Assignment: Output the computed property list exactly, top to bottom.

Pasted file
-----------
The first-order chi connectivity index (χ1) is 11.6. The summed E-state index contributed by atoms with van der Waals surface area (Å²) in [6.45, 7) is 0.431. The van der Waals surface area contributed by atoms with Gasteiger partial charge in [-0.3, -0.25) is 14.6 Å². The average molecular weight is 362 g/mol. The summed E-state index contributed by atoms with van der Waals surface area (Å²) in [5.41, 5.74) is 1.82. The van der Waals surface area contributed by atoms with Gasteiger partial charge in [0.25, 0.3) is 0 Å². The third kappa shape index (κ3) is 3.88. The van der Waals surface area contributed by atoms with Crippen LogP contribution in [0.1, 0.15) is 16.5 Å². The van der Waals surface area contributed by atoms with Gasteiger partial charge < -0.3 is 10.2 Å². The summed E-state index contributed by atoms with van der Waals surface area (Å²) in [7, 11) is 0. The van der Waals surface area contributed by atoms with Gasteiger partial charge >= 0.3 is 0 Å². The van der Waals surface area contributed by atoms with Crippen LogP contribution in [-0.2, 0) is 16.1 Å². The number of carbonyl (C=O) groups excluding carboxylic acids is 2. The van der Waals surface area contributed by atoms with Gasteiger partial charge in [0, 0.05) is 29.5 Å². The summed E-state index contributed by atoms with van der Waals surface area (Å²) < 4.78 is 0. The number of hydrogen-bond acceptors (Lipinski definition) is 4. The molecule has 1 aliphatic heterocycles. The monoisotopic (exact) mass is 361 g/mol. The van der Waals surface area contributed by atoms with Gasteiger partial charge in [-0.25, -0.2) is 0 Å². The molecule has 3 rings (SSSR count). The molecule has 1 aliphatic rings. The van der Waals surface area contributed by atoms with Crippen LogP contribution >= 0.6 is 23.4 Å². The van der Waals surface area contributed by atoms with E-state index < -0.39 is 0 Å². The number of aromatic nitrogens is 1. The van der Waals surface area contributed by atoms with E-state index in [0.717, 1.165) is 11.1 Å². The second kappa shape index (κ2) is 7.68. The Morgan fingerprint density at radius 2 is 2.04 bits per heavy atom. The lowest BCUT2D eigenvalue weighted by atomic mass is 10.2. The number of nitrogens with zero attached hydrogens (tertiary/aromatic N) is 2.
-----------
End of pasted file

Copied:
The first-order chi connectivity index (χ1) is 11.6. The summed E-state index contributed by atoms with van der Waals surface area (Å²) in [6.45, 7) is 0.431. The van der Waals surface area contributed by atoms with Gasteiger partial charge in [-0.3, -0.25) is 14.6 Å². The average molecular weight is 362 g/mol. The summed E-state index contributed by atoms with van der Waals surface area (Å²) in [5.41, 5.74) is 1.82. The van der Waals surface area contributed by atoms with Gasteiger partial charge in [0.25, 0.3) is 0 Å². The third kappa shape index (κ3) is 3.88. The van der Waals surface area contributed by atoms with Crippen LogP contribution in [0.1, 0.15) is 16.5 Å². The van der Waals surface area contributed by atoms with Gasteiger partial charge < -0.3 is 10.2 Å². The summed E-state index contributed by atoms with van der Waals surface area (Å²) in [7, 11) is 0. The van der Waals surface area contributed by atoms with Gasteiger partial charge >= 0.3 is 0 Å². The van der Waals surface area contributed by atoms with Crippen LogP contribution in [-0.2, 0) is 16.1 Å². The number of carbonyl (C=O) groups excluding carboxylic acids is 2. The van der Waals surface area contributed by atoms with Gasteiger partial charge in [0, 0.05) is 29.5 Å². The summed E-state index contributed by atoms with van der Waals surface area (Å²) < 4.78 is 0. The number of hydrogen-bond acceptors (Lipinski definition) is 4. The molecule has 1 aliphatic heterocycles. The monoisotopic (exact) mass is 361 g/mol. The van der Waals surface area contributed by atoms with Gasteiger partial charge in [-0.25, -0.2) is 0 Å². The molecule has 3 rings (SSSR count). The molecule has 1 aliphatic rings. The van der Waals surface area contributed by atoms with Crippen LogP contribution >= 0.6 is 23.4 Å². The van der Waals surface area contributed by atoms with E-state index < -0.39 is 0 Å². The number of aromatic nitrogens is 1. The van der Waals surface area contributed by atoms with E-state index in [0.717, 1.165) is 11.1 Å². The second kappa shape index (κ2) is 7.68. The Morgan fingerprint density at radius 2 is 2.04 bits per heavy atom. The lowest BCUT2D eigenvalue weighted by atomic mass is 10.2. The number of nitrogens with zero attached hydrogens (tertiary/aromatic N) is 2.